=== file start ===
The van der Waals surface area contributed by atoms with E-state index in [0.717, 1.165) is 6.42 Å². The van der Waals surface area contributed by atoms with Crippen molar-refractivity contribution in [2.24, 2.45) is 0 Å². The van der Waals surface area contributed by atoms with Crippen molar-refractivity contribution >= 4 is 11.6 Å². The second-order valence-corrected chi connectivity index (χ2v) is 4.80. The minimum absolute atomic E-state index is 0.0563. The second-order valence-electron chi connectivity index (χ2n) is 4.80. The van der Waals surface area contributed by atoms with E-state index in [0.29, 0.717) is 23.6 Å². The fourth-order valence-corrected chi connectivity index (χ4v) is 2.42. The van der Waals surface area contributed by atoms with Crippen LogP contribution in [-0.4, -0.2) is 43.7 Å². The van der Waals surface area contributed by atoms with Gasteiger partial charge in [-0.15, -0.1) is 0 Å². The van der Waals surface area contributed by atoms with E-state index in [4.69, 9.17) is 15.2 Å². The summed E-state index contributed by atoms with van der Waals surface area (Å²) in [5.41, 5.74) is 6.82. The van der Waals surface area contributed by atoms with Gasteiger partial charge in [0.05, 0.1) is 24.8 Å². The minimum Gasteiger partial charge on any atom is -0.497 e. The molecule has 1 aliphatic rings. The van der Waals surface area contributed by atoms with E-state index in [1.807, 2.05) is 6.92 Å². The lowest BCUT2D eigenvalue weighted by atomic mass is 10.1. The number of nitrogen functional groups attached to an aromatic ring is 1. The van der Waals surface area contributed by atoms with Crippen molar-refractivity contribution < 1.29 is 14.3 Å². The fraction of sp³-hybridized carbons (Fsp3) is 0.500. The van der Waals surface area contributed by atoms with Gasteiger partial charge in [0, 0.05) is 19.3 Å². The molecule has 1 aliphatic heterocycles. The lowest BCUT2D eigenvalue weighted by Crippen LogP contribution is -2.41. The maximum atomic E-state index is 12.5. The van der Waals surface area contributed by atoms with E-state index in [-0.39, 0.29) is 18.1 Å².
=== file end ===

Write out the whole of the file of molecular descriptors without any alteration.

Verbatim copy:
The van der Waals surface area contributed by atoms with E-state index in [0.717, 1.165) is 6.42 Å². The van der Waals surface area contributed by atoms with Crippen molar-refractivity contribution in [2.24, 2.45) is 0 Å². The van der Waals surface area contributed by atoms with Crippen molar-refractivity contribution >= 4 is 11.6 Å². The second-order valence-corrected chi connectivity index (χ2v) is 4.80. The minimum absolute atomic E-state index is 0.0563. The second-order valence-electron chi connectivity index (χ2n) is 4.80. The van der Waals surface area contributed by atoms with E-state index in [0.29, 0.717) is 23.6 Å². The fourth-order valence-corrected chi connectivity index (χ4v) is 2.42. The van der Waals surface area contributed by atoms with Crippen LogP contribution in [-0.4, -0.2) is 43.7 Å². The van der Waals surface area contributed by atoms with Gasteiger partial charge in [-0.15, -0.1) is 0 Å². The van der Waals surface area contributed by atoms with E-state index in [4.69, 9.17) is 15.2 Å². The summed E-state index contributed by atoms with van der Waals surface area (Å²) in [5.41, 5.74) is 6.82. The van der Waals surface area contributed by atoms with Gasteiger partial charge in [0.05, 0.1) is 24.8 Å². The minimum Gasteiger partial charge on any atom is -0.497 e. The molecule has 1 aliphatic rings. The van der Waals surface area contributed by atoms with E-state index in [1.807, 2.05) is 6.92 Å². The lowest BCUT2D eigenvalue weighted by atomic mass is 10.1. The number of nitrogen functional groups attached to an aromatic ring is 1. The van der Waals surface area contributed by atoms with Crippen molar-refractivity contribution < 1.29 is 14.3 Å². The fraction of sp³-hybridized carbons (Fsp3) is 0.500. The van der Waals surface area contributed by atoms with Gasteiger partial charge in [0, 0.05) is 19.3 Å². The molecule has 1 aliphatic heterocycles. The lowest BCUT2D eigenvalue weighted by Crippen LogP contribution is -2.41. The maximum atomic E-state index is 12.5. The van der Waals surface area contributed by atoms with E-state index in [-0.39, 0.29) is 18.1 Å².